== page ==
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William Shakespeare Portrayed by Himself: A Revelation of the Poet in the ...
Keine Leseprobe verfügbar - 2014
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Seite 127 - What things have we seen Done at the Mermaid! Heard words that have been So nimble and so full of subtle flame As if that every one from whence they came Had meant to put his whole wit in a jest, And had resolved to live a fool the rest Of his dull life.
Seite 151 - Be copy now to men of grosser blood, And teach them how to war! — And you, good yeomen, Whose limbs were made in England, show us here The mettle of your pasture; let us swear That you are worth your breeding : which I doubt not; For there is none of you so mean and base, That hath not noble lustre in your eyes.
Seite 318 - Triumph, my Britain, thou hast one to show, To whom all scenes of Europe homage owe. He was not of an age, but for all time! And all the Muses still were in their prime When like Apollo he came forth to warm Our ears, or like a Mercury to charm! Nature herself was proud of his designs, And joyed to wear the dressing of his lines, Which were so richly spun and woven so fit As, since, she will vouchsafe no other wit.
Seite 71 - When that this body did contain a spirit, A kingdom for it was too small a bound; But now two paces of the vilest earth Is room enough.
Seite 110 - And whatsoever mine eyes desired I kept not from them, I withheld not my heart from any joy ; for my heart rejoiced in all my labour: and this was my portion of all my labour.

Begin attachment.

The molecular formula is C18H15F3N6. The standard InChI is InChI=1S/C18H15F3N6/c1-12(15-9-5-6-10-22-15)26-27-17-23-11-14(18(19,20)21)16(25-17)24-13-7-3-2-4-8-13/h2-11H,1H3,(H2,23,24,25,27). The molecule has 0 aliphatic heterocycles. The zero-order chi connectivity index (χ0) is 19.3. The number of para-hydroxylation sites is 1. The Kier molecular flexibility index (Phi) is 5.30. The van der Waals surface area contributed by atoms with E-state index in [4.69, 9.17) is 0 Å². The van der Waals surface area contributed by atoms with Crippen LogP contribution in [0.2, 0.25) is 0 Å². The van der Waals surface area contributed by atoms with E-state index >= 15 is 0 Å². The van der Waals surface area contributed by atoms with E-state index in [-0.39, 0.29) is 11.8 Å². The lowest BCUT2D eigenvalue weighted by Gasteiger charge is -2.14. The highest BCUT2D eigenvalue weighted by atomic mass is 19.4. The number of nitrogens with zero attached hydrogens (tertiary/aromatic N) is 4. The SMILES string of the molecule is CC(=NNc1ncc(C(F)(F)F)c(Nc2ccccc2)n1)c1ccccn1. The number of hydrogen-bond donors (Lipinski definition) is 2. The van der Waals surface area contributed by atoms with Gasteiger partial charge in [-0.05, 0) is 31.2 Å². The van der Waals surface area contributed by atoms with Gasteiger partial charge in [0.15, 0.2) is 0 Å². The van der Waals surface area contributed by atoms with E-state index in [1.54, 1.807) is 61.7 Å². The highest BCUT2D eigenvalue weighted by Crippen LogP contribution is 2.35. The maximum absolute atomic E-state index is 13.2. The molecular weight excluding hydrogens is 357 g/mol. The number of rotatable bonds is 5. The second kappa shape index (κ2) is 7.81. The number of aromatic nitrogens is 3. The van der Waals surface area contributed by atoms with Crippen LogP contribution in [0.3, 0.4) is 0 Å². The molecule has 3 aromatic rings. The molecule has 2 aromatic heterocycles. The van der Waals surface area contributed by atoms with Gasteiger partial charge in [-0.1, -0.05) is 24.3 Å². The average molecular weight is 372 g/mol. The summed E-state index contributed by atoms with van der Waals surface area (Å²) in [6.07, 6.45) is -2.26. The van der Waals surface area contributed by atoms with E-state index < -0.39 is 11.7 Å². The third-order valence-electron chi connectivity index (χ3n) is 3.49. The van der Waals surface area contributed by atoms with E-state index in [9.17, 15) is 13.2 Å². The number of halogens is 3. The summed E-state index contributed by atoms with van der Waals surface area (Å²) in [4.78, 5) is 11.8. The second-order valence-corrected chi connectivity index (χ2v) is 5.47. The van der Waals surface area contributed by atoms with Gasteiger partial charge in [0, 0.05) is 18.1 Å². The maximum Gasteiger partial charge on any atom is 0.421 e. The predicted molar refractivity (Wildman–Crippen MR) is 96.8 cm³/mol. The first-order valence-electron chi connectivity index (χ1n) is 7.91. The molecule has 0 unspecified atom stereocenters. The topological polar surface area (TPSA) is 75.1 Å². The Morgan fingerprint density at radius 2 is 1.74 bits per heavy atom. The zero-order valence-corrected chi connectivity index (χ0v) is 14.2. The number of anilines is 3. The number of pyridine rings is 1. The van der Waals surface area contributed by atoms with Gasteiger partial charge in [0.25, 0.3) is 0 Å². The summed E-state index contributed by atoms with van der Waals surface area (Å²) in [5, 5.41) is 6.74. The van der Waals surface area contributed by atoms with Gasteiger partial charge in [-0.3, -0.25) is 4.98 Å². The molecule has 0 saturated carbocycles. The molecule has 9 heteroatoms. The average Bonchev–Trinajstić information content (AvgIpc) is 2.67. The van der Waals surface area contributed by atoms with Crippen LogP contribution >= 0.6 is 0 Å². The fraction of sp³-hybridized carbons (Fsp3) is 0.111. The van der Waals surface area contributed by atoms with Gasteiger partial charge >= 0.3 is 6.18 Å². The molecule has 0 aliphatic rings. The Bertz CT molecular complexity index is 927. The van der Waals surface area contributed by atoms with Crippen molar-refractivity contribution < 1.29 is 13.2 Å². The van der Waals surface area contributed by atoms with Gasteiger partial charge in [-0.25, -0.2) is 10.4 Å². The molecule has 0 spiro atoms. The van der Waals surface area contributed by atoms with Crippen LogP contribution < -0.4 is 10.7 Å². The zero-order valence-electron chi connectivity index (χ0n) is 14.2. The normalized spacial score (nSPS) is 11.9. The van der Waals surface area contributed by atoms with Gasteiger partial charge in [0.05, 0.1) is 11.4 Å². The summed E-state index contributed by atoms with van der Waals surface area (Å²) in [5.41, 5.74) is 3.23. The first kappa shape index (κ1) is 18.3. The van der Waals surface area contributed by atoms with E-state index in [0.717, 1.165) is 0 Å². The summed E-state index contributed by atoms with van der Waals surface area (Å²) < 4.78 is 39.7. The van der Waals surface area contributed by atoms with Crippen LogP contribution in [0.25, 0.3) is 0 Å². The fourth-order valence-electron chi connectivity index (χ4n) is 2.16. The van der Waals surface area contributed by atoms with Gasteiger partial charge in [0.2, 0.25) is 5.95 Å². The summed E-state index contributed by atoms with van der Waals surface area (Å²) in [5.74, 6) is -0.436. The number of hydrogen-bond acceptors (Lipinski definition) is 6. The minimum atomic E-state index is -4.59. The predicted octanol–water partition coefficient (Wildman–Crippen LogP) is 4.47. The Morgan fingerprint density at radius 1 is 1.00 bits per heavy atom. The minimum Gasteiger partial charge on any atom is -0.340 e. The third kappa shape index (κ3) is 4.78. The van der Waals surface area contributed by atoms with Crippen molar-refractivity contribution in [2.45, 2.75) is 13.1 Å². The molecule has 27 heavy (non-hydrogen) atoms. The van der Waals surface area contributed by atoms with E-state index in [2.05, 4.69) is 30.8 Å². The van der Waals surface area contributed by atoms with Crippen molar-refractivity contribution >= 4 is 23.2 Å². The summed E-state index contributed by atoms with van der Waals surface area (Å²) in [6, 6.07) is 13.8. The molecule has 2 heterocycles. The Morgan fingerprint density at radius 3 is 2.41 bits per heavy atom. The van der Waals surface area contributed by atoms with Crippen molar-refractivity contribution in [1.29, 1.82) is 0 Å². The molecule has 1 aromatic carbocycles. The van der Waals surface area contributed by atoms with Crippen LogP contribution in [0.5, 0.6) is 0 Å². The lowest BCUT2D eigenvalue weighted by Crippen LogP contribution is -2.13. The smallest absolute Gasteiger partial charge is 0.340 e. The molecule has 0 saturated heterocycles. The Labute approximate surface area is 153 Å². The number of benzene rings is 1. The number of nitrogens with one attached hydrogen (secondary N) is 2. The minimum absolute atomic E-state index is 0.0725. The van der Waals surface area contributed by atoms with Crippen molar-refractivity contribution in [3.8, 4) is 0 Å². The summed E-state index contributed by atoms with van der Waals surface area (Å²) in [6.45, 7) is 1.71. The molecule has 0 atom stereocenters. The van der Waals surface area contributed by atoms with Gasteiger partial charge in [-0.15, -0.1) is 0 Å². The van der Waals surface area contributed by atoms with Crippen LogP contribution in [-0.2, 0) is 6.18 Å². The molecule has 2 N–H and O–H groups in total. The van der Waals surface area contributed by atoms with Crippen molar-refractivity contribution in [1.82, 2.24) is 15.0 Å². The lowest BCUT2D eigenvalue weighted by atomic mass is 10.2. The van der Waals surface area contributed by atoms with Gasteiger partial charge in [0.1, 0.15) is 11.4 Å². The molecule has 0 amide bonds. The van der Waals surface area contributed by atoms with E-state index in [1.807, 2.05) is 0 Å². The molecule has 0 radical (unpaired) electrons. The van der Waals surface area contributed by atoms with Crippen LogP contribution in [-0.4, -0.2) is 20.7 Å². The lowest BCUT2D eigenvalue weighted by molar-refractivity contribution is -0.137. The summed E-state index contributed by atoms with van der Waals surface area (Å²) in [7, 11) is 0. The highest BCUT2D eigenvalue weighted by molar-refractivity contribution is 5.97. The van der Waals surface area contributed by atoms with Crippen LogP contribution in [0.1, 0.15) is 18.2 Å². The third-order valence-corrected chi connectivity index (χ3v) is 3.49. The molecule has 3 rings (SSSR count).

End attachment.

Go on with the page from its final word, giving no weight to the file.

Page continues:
Seite 79 - Harry, I do not only marvel where thou spendest thy time, but also how thou art accompanied : for though the camomile, the more it is trodden on, the faster it grows, yet youth, the more it is wasted, the sooner it wears.
Seite 113 - tis true I have gone here and there And made myself a motley to the view, Gored mine own thoughts, sold cheap what is most dear, Made old offences of affections new.
Seite 79 - Shall the blessed sun of" heaven prove a micher, and eat blackberries] a question not to be asked. Shall the son of England prove a thief, and take purses ? a question to be asked.
Seite 200 - For though the poet's matter nature be, His art doth give the fashion; and, that he Who casts to write a living line, must sweat, (Such as thine are) and strike the second heat Upon the Muses' anvil; turn the same (And himself with it) that he thinks to frame, Or, for the laurel, he may gain a scorn; For a good poet's made, as well as born. And such wert thou!